SMW accepts memory substitution only if Pt < Pf. User can set constraints so that SMW will consider splitting memory into more than 2 memories.
For Eg. If the option is ‘3’ and memory size is 2048×32,
then SMW will look at options of different smaller memory options such as 3 memories of 1024×32 + 512×32 + 512×32.
For most architectures, the power of a read or write to the half-sized memory is far less than the power of a read or write to the full-size memories. SMW PowerBot partitions a memory based on following:
- Activity on the MSB and LSB of the address bus
- State of the chip enable – it must be active
- Whether there is activity on any other bits of the memory
It selects either LSB or MSB of the address bus – whichever has lower activity.
NOTE: SMW will also report area overhead for the memory substitutions. Area and routing congestion are key trade-offs that should be used by a designer to decide the change.
Gate Memory Clock (GMC) PowerBot:
GMC PowerBot identifies redundant memory accesses. GMC also identifies redundant write cycles for memories with byte write enables. GMC can determine a way to disable the clock in a redundant read/write access mode. GMC determines memory access as redundant if:
- Read/Write data at the memory output does not change or
- Read/Write data is not observed in the downstream cone of logic
GMC can also attempt a different method to identify a memory model that lacks internal clock gating and then turns off the clock when the memory select signal is not asserted.
GMC during this analysis performs three critical calculations:
- Estimates power saved by implementing potential reduction
- Estimates penalty power to implement additional circuitry for potential reduction
- Estimates Area penalty
Power Reduction in State Machines (PRISM) PowerBot:
PRISM PowerBot looks at opportunities where registers that are downstream of enabled registers can also be enabled using a cycle delayed version of those existing enables. PRISM looks for chains of registers where a register early in the chain is enabled while registers later in the chain are not enabled. The PowerBot will then try to determine if the upstream gated register enable signal can be used to gate it; if so, it will estimate power savings and penalties to determine effectiveness of gating.
Observability Don’t Care (ODC) PowerBot:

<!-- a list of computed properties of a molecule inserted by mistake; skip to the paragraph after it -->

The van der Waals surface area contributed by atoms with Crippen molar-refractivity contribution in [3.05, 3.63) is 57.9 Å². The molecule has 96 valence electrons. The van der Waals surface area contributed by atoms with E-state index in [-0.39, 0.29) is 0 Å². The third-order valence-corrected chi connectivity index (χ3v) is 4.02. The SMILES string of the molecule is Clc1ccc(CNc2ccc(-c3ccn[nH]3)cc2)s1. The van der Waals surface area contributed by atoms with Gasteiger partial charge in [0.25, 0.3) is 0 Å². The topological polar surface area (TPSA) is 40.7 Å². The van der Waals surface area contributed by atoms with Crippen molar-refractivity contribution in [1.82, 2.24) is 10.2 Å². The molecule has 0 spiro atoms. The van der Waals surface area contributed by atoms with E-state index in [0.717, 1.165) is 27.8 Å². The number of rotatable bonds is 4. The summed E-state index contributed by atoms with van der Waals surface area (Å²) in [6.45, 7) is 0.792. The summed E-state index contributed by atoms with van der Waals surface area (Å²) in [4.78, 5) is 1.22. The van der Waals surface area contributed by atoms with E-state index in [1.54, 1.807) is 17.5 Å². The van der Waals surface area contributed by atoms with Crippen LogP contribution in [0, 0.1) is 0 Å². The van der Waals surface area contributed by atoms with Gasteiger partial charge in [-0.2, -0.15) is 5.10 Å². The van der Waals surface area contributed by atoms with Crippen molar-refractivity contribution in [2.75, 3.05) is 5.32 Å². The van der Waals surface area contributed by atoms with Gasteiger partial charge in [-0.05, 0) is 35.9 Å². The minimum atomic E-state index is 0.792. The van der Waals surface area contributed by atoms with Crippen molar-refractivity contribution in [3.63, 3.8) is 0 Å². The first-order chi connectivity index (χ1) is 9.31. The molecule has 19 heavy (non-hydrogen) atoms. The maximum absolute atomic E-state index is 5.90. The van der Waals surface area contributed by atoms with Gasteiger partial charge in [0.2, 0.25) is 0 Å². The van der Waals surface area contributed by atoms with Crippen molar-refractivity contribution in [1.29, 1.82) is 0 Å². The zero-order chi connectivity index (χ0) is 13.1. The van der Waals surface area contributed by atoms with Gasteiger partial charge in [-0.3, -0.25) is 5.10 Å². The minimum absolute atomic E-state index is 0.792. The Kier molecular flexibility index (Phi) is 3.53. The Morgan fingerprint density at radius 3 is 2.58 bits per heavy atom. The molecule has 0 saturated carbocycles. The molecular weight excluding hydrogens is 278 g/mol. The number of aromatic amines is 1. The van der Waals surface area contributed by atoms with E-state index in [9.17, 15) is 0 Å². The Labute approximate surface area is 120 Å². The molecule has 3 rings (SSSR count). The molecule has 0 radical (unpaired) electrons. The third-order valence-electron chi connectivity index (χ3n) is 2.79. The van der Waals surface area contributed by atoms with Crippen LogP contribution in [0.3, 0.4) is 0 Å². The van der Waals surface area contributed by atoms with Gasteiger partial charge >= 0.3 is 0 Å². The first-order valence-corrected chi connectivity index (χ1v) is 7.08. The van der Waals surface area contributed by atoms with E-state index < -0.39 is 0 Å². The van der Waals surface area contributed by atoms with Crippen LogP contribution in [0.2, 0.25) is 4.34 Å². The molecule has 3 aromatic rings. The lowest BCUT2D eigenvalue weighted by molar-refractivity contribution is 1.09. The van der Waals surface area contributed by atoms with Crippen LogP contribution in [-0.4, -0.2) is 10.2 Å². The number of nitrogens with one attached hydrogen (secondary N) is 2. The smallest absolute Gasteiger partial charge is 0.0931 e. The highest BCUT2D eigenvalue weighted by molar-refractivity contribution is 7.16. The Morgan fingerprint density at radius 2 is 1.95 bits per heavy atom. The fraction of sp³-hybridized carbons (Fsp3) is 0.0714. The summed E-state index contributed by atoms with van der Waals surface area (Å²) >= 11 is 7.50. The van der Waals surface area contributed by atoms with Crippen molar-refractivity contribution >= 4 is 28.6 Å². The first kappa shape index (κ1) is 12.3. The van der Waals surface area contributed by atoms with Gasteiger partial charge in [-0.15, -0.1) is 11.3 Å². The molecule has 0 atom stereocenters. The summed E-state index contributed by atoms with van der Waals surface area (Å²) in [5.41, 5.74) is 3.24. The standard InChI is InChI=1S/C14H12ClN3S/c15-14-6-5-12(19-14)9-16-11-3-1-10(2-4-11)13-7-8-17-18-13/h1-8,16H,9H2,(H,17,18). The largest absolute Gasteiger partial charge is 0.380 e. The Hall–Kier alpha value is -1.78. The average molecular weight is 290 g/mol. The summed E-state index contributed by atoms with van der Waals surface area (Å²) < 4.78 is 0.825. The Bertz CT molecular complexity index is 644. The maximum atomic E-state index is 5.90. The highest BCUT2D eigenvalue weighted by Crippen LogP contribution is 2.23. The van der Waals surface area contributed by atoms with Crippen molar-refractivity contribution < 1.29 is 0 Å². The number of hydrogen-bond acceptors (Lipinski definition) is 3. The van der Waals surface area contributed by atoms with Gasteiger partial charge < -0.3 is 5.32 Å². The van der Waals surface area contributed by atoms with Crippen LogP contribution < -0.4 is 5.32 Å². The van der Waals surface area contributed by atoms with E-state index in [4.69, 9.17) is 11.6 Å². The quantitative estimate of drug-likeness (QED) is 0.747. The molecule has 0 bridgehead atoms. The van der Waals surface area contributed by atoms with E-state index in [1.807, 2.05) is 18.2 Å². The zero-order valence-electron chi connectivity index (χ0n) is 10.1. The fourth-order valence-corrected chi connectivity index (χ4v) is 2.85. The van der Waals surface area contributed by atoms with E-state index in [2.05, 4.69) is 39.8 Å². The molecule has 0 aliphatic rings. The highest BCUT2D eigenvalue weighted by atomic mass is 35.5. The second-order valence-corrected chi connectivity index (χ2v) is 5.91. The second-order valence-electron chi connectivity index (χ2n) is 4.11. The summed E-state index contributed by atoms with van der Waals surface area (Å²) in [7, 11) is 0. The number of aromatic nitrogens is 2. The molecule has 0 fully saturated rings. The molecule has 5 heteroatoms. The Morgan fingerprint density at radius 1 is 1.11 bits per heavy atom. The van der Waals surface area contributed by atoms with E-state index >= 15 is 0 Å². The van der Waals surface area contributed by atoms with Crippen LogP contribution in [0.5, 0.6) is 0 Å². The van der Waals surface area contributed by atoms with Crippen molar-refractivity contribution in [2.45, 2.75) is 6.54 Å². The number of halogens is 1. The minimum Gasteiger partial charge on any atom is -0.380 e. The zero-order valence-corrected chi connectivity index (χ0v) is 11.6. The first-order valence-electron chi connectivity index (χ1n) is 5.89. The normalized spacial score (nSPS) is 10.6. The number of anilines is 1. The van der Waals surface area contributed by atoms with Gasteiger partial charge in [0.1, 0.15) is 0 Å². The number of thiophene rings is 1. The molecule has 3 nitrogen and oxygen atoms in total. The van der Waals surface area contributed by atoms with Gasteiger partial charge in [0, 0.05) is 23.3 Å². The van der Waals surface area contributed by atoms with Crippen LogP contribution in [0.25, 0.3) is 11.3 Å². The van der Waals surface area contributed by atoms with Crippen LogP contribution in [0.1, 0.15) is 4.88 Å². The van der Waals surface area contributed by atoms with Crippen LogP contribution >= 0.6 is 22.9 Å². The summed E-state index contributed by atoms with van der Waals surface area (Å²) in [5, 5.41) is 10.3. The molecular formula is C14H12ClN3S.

ODC PowerBot generates enable signals by examining topology of circuit and determine conditions where the outputs of registers are not observable by downstream registers. These conditions are then used as clock enable signals on the upstream register. Depending on the design, this may save a significant amount of dynamic power at the cost of increased area and slight timing impact.
ODC does the following:
- Locates register banks that are not clock-gated, which are the candidate registers
- Locates all downstream cone of logic
- Locates all 2-1 muxes, unencoded muxes and tri-states in the paths that connect to all downstream registers. These instances form critical steering logic that determines if the register output is observed downstream
- PowerBot then examines select lines of all steering logic to determine conditions under which register output is not observable downstream
- If such conditions exist, then that becomes a potential candidate for the enable
Power Linter PowerBots:
Memory Power Linter (MEM) PowerBot:
MEM PowerBot will monitor the data inputs of all memories in the design to see if the data input ports were wasted because the memory was not selected for a write access. As in the figure below, power is wasted when DATA is toggled more than once but WE is disabled. This behavior could be desirable or undesirable and there are several different ways to implement a more efficient circuit. The PowerBot is essentially an analysis tool that points out the areas of concern. The analysis is very much design and simulation dependent.
MUX Power Linter (MUX) PowerBot:
MUX PowerBot will monitor the data inputs of all multiplexers in the design to see if the data input ports were wasted because the data input was not selected. As in the figure below, power is wasted when DATA ‘A’ is toggled more than once while SEL is still ‘0’. This behavior could be desirable or undesirable and there are several different ways to implement a more efficient circuit. The PowerBot is essentially an analysis tool that points out the areas of concern. The analysis is very much design and simulation dependent.
Register Power Linter (REG) PowerBot:
REG PowerBot will monitor the data inputs of all registers in the design to see if the data input ports were toggled more than once before the clock of the register completes one cycle. As in the figure below power is wasted when DATA ‘D’ is toggled more than once before CLK completes one cycle. This behavior could be desirable or undesirable and there are several different ways to implement a more efficient circuit. The PowerBot is essentially an analysis tool that points out the areas of concern. The analysis is very much design and simulation dependent.
Clock Enable Condition Linter (CEC) PowerBot:
CEC PowerBot will monitor clock gating situations where the data input to the register is driven by a feedback mux. The goal is to determine situations where the mux select line, which acts as the clock gate enable signal, is not optimally designed. As in the figure below, power is wasted when ‘ENABLE’ is high but data ‘D’ doesn’t toggle for some time. This behavior could be desirable or undesirable and there are several different ways to implement a more efficient circuit. The PowerBot is essentially an analysis tool that points out the areas of concern. The analysis is very much design and simulation dependent.
Power tools are considered as power reporting tools that are used at a later stage of the design cycle. But features such as PowerBots make it well qualified to be used for early-stage analysis like the way we use Linting and CDC tools, especially if it is a power-critical device. PowerBots can be used at different stages of the design cycle with RTL, mixed RTL, gate, etc. and can be configured as per the design requirements.